I slammed my fists over and over into the punching bag, watching it flail from my hits. I punched to forget. I kicked to feel. The radio blasted loudly – sucking all my thoughts away like a vacuum. It hadn’t been hard to become acquitted to my new routine.
“Firecracker,” Chuck called, “the Director wants to see us.”
I followed him out immediately like the good little soldier I was trained to be.
The concrete facility located underground would have made the perfect horror film set, I thought. The lacerations in the walls and the missing layer of bricks every so often helped to keep me on my toes.
My fellow agents avoided making eye contact as I passed them in the crowded hallways – often rubbing shoulder to shoulder with an overly armed guard instead. No matter how many times and ways my innocence was proven, no one would accept it.
Innocent until proven guilty, what a load of bull.
We entered the old fashioned elevator. The unsteady lift churned my stomach. My ears popped as we were lowered even deeper into the cold, dark, earth.
The Director stood with his hands behind his back as Chuck and I yanked the iron wrought gate opened. He offered no assistance. I didn’t expect him to.
“Director,” I greeted calmly.
“I’m going to cut to the chase. The murder is taking place tonight,” his usual stone cold eyes reflected a touch of sympathy for me. I didn’t appreciate it. His compassion only reminded me of how high the stakes personally were for me.
“Is it confirmed?” even Chuck’s light voice dropped a few pitches lower.
“Yes,” the Director nodded, “I need the two of you to go to the hotel across the street from the museum, where the target will be.”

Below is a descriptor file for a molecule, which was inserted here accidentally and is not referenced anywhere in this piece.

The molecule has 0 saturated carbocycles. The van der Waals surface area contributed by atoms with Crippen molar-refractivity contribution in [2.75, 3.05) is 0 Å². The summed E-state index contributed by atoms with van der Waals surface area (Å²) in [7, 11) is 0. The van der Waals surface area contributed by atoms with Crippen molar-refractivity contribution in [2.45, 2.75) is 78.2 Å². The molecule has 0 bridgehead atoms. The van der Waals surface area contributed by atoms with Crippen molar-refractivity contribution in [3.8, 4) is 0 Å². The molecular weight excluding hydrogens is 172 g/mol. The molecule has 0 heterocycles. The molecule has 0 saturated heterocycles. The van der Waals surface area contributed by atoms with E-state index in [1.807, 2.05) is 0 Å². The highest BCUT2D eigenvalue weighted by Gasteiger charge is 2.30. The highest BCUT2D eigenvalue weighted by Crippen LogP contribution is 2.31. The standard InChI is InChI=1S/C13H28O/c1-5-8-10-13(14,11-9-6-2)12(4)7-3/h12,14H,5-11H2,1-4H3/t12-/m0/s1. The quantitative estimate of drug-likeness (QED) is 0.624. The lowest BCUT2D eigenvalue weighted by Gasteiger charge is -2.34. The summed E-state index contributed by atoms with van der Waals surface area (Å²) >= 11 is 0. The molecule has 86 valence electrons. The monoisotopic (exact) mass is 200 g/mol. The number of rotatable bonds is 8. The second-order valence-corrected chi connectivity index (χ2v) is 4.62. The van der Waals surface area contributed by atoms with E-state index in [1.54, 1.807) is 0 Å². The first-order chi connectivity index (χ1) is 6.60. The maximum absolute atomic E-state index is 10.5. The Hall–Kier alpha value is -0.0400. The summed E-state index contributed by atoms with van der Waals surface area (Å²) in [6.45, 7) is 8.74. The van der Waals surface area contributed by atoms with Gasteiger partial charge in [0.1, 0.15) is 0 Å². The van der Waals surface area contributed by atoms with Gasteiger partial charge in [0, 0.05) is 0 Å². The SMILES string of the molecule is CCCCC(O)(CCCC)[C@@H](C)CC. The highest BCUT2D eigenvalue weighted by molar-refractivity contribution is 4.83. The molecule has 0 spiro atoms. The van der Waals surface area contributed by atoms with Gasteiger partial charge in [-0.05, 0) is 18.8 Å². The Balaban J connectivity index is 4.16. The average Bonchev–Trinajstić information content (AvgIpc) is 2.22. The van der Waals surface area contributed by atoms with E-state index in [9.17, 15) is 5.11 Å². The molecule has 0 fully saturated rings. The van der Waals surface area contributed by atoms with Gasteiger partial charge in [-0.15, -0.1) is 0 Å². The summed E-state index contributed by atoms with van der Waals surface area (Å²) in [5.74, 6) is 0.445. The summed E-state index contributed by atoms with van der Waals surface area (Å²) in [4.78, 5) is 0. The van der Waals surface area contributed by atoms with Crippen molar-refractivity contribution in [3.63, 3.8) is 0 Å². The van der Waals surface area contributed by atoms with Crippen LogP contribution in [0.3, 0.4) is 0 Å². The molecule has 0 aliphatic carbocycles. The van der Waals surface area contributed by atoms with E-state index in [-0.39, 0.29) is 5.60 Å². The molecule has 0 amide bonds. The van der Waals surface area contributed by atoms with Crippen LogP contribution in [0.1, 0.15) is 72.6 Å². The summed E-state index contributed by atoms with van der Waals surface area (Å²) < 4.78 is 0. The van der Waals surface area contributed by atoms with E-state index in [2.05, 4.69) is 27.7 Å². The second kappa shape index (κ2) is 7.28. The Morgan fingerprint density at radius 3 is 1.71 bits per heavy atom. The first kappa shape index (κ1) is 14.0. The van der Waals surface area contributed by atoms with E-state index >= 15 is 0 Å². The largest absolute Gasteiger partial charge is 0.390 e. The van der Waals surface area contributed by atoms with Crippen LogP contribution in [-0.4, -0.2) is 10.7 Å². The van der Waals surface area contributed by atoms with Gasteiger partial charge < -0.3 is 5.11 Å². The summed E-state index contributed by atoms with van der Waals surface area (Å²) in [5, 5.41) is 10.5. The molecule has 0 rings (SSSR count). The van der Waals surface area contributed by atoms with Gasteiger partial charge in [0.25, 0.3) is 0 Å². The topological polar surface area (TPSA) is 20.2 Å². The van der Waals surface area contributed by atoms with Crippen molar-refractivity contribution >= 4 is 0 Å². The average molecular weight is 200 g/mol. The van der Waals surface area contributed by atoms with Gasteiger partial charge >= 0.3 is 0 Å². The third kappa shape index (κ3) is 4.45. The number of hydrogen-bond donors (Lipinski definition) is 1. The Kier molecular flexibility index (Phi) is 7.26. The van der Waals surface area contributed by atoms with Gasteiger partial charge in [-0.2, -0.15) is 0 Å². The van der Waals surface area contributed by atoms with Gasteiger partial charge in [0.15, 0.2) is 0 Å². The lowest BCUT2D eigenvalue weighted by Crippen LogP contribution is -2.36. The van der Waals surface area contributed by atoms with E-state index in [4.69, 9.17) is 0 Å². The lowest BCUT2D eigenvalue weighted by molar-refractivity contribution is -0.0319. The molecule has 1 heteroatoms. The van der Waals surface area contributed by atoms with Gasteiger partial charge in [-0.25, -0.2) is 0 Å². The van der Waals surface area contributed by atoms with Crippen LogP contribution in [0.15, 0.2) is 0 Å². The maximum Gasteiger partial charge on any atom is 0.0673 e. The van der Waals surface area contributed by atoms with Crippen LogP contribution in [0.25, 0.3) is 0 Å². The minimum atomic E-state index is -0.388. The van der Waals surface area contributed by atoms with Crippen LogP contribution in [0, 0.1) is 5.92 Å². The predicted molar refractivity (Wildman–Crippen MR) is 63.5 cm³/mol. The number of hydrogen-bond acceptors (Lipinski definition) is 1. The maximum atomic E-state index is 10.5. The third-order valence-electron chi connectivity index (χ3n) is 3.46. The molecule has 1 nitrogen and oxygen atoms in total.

“We shoot them before they can pull the trigger?” Chuck guessed.
“No, you shoot as they do.” With that the Director reached for his access card and re-unlocked his office. Chuck and I were not invited in.
The hotel room reeked of cigarettes. The ruffled sheets and torn curtains did nothing to put me to ease. I slumped down on the lumpy mattress, and allowed emotion to cover my face.
“He’s going to die,” I muttered, keeping my eyes closed so I didn’t have to look at the cobwebs on the ceiling tiles.
“We’re here to-”
“To take care of the situation and make sure it doesn’t progress rapidly enough to start a war,” I snapped. My legs were now entangled in the bed sheets. “Whatever happens, tonight a bullet is going to fly through his skull. Tonight he’s going to be laying down with his hair shaved off and his head cut open. By the end of tonight, a dozen tubes will be jabbed into his skin.
“And right now he’s most likely pushing his daughter on her swing-set wondering how his life went from absolute horror to kind of okay.”
“One life or a million?” Chuck recited. He turned the t.v. on to a football game. The background noise clogged some of the radio static.
“But what about when that one life means hope and inspiration to about four billion people?”
“I don’t know,” he mused.